When he gets to the castle, the Count (Stephen McNally) turns out to be pretty creepy - for one thing, he has a mute servant (Lon Chaney Jr.) named Gargon, and his personal physician is Boris Karloff. On the other hand, he has a beautiful wife, Rita Corday. On the third hand, he treats her cruelly and you know that Greene and her will fall in love. Ah, forbidden love.

But how is this horror, you may be asking. Well, the whole thing starts with a living burial, for one thing. And there is the spooky castle. But mostly it isn't horror - it's more costume adventure. Our hero performs a little derring-do, like wrestling a leopard (in Germany? Imported from Africa, of course). So, all in all we enjoyed it.

In conclusion, Ms. Spenser did not allow me to count this as a horror movie. So I still owe her.

Saturday, April 8, 2017

Ge-Ge-Ge no Kubo

Kubo and the Two Strings (2016) is another great stop-motion animation from Laika, the studio that made Coraline, among others. It holds your attention from the first words: "If you must blink, do it now."

The voice-over is spoken as a small boat careens across giant Hokusai-sized waves in a stormy sea, finally coming to ground on a small island. It carries a woman and her baby. Years later, they live in a cave at the top of the island's central mountain. The woman silent and troubled, the baby now a boy, Kubo, who goes down to the village every day to earn a living as a storyteller. He begins his tale with "If you must blink, do it now" and a chord on his three-stringed shamisen. His story, about magical weapons, is accompanied by a stack of paper folding itself into origami shapes and whirling around his head. But when the bell rings at sundown, he must hurry up the mountain, because his mother told him never to be out after dark.

One night, he does stay out late, trying to contact the ghost of his father, and his aunts show up: two scary witches. There is an epic battle and when it is over, Kubo is alone on a beach. His little wooden monkey charm is now a large, grumpy monkey, who tells him that his village is gone, his mother is dead, and they need to hide. He is also aided by an origami samurai who has come to life, and a giant talking samurai beetle who can't remember his past, but is sure that he is a great warrior.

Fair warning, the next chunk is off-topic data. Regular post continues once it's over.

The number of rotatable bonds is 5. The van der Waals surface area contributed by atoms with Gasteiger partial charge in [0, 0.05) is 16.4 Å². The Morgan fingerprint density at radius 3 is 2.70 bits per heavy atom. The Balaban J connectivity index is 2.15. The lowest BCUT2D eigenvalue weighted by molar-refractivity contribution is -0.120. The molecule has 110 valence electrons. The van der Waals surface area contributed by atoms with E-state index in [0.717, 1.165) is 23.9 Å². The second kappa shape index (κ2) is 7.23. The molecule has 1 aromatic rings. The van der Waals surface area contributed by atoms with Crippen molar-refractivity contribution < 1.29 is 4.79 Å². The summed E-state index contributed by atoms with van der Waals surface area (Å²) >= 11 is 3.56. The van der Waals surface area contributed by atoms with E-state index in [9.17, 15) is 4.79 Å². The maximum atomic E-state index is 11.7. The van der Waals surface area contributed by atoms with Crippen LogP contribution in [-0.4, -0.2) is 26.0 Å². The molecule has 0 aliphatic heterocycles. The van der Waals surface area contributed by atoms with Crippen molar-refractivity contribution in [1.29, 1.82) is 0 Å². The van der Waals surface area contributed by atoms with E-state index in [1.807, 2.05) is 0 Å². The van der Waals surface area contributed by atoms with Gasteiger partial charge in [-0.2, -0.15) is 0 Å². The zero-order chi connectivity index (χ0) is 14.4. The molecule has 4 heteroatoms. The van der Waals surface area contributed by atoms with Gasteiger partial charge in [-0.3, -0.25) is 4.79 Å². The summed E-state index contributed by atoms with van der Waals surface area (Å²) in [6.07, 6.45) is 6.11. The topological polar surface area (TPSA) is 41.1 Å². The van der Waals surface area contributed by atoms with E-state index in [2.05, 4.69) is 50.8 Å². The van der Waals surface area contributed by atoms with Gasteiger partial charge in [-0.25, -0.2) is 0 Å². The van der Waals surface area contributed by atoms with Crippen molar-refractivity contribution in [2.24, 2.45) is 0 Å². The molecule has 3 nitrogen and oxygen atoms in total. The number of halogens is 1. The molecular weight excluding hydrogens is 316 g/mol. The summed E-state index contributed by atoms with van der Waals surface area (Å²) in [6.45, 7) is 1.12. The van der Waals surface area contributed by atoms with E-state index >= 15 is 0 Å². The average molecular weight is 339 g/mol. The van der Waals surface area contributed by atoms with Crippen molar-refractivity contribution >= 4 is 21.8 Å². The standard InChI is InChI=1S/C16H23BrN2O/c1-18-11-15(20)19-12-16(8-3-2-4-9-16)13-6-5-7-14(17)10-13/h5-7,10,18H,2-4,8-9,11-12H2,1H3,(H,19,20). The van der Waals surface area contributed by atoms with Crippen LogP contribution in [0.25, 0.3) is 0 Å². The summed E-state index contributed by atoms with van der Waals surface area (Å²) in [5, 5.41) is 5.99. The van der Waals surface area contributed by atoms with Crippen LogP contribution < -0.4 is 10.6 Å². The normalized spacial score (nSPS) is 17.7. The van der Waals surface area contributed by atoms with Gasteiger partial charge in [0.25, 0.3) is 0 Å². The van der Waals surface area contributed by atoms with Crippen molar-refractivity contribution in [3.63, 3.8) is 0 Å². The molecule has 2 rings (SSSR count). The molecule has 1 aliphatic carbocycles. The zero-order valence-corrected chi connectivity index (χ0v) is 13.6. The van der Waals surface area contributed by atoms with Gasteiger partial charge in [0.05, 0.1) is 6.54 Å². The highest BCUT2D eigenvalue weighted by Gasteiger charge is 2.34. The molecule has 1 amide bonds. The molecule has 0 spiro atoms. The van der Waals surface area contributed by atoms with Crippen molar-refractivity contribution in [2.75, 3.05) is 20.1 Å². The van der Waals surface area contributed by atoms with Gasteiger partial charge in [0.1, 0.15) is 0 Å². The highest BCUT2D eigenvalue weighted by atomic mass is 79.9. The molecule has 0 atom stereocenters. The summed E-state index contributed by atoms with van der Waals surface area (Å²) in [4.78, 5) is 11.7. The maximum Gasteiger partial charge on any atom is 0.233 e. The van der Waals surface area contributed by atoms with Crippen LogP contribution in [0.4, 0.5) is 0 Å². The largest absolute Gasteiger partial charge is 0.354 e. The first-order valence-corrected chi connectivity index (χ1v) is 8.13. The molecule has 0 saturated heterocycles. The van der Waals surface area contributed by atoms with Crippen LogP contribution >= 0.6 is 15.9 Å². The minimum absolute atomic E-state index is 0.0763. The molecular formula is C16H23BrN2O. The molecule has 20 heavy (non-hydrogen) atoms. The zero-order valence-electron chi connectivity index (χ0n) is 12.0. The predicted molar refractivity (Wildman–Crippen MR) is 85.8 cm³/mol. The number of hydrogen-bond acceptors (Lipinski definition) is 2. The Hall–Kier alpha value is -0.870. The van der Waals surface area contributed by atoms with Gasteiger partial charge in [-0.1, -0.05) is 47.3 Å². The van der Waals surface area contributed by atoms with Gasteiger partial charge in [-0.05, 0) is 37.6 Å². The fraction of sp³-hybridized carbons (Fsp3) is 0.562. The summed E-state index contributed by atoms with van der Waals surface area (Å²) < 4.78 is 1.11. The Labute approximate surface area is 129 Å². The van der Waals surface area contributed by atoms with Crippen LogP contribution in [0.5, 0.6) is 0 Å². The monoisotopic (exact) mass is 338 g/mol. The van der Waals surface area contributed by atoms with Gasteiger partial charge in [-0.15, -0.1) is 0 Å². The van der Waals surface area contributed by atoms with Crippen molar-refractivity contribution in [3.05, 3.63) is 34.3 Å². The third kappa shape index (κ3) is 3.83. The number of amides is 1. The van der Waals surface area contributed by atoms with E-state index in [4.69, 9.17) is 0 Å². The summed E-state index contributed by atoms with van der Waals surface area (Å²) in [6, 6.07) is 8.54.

One of the best things about this movie, other than the visuals, is the Japanicity of it all. There's more than a bit of the modern silly/sarcastic style dialog, but also classic strangeness. A beetle samurai may seem strange, but Japanese children traditionally make pets of stag beetles, whose horns resemble a samurai helmet.

In fact, the whole story seems to be based on a Japanese TV show popular in the 80s when we lived there: Ge-Ge-Ge no Kitaro ("ge-ge-ge" represents terrified stuttering, so "Scary Kitaro"). Kubo wears an eyepatch because his grandfather stole his eye. Kitaro wears an eyepatch because his grandfather is his eye - a little eyeball with arms and legs who bathes in a teacup.

There is plenty of silliness in this movie, but overall, it's more serious than Kitaro. It's fascinating and well-written as well as beautiful. Enjoy.